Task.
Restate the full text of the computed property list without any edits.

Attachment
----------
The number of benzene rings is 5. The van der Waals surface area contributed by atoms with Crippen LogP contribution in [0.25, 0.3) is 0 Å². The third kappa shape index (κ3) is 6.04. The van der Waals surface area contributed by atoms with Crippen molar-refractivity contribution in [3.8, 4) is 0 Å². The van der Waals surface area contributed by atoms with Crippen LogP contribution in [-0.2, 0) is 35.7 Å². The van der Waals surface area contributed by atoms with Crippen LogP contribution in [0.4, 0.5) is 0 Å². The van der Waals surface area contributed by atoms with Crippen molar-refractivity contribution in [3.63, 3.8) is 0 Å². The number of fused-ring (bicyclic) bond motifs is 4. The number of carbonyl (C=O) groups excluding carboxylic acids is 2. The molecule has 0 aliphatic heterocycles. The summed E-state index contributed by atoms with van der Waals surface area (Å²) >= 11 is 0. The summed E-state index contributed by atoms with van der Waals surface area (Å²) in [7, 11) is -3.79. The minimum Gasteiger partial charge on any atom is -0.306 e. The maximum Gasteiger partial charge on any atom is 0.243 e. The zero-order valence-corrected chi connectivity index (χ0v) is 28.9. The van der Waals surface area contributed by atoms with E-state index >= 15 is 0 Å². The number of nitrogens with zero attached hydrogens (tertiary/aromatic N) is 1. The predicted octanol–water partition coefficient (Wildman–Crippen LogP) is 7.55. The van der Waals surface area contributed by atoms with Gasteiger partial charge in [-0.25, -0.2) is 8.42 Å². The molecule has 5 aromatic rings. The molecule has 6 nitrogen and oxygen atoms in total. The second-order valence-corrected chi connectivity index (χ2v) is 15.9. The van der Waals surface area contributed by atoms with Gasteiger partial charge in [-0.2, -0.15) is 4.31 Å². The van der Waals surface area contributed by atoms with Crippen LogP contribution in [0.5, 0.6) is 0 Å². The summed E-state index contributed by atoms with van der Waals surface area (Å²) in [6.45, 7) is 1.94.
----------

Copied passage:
The number of benzene rings is 5. The van der Waals surface area contributed by atoms with Crippen LogP contribution in [0.25, 0.3) is 0 Å². The third kappa shape index (κ3) is 6.04. The van der Waals surface area contributed by atoms with Crippen molar-refractivity contribution in [3.8, 4) is 0 Å². The van der Waals surface area contributed by atoms with Crippen LogP contribution in [-0.2, 0) is 35.7 Å². The van der Waals surface area contributed by atoms with Crippen LogP contribution in [0.4, 0.5) is 0 Å². The van der Waals surface area contributed by atoms with Crippen molar-refractivity contribution in [3.63, 3.8) is 0 Å². The number of fused-ring (bicyclic) bond motifs is 4. The number of carbonyl (C=O) groups excluding carboxylic acids is 2. The molecule has 0 aliphatic heterocycles. The summed E-state index contributed by atoms with van der Waals surface area (Å²) >= 11 is 0. The summed E-state index contributed by atoms with van der Waals surface area (Å²) in [7, 11) is -3.79. The minimum Gasteiger partial charge on any atom is -0.306 e. The maximum Gasteiger partial charge on any atom is 0.243 e. The zero-order valence-corrected chi connectivity index (χ0v) is 28.9. The van der Waals surface area contributed by atoms with E-state index >= 15 is 0 Å². The number of nitrogens with zero attached hydrogens (tertiary/aromatic N) is 1. The predicted octanol–water partition coefficient (Wildman–Crippen LogP) is 7.55. The van der Waals surface area contributed by atoms with Gasteiger partial charge in [-0.25, -0.2) is 8.42 Å². The molecule has 5 aromatic rings. The molecule has 6 nitrogen and oxygen atoms in total. The second-order valence-corrected chi connectivity index (χ2v) is 15.9. The van der Waals surface area contributed by atoms with Gasteiger partial charge in [-0.2, -0.15) is 4.31 Å². The van der Waals surface area contributed by atoms with Crippen LogP contribution in [0.5, 0.6) is 0 Å². The summed E-state index contributed by atoms with van der Waals surface area (Å²) in [6.45, 7) is 1.94.